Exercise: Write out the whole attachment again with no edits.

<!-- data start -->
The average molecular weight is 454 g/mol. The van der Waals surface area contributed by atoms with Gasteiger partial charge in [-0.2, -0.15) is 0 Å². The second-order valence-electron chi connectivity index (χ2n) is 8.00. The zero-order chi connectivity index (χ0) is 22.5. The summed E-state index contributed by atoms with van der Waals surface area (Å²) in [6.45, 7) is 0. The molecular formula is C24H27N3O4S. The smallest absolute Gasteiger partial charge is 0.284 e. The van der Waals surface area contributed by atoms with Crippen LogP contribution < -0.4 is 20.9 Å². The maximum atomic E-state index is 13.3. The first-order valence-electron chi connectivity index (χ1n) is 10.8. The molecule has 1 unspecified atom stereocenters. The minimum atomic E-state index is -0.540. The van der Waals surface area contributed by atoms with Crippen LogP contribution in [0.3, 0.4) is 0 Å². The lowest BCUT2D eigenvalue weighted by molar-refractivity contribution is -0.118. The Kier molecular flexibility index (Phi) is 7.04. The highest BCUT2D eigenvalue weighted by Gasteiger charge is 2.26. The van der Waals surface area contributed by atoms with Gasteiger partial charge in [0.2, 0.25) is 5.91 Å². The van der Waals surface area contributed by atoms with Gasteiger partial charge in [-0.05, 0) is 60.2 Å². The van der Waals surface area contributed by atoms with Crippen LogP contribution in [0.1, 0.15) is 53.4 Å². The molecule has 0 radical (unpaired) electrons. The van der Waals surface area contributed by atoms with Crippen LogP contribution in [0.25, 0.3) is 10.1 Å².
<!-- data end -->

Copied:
The average molecular weight is 454 g/mol. The van der Waals surface area contributed by atoms with Gasteiger partial charge in [-0.2, -0.15) is 0 Å². The second-order valence-electron chi connectivity index (χ2n) is 8.00. The zero-order chi connectivity index (χ0) is 22.5. The summed E-state index contributed by atoms with van der Waals surface area (Å²) in [6.45, 7) is 0. The molecular formula is C24H27N3O4S. The smallest absolute Gasteiger partial charge is 0.284 e. The van der Waals surface area contributed by atoms with Crippen LogP contribution < -0.4 is 20.9 Å². The maximum atomic E-state index is 13.3. The first-order valence-electron chi connectivity index (χ1n) is 10.8. The molecule has 1 unspecified atom stereocenters. The minimum atomic E-state index is -0.540. The van der Waals surface area contributed by atoms with Crippen LogP contribution in [0.3, 0.4) is 0 Å². The lowest BCUT2D eigenvalue weighted by molar-refractivity contribution is -0.118. The Kier molecular flexibility index (Phi) is 7.04. The highest BCUT2D eigenvalue weighted by Gasteiger charge is 2.26. The van der Waals surface area contributed by atoms with Gasteiger partial charge in [0.2, 0.25) is 5.91 Å². The van der Waals surface area contributed by atoms with Gasteiger partial charge in [-0.05, 0) is 60.2 Å². The van der Waals surface area contributed by atoms with Crippen LogP contribution in [0.1, 0.15) is 53.4 Å². The molecule has 0 radical (unpaired) electrons. The van der Waals surface area contributed by atoms with Crippen LogP contribution in [0.25, 0.3) is 10.1 Å².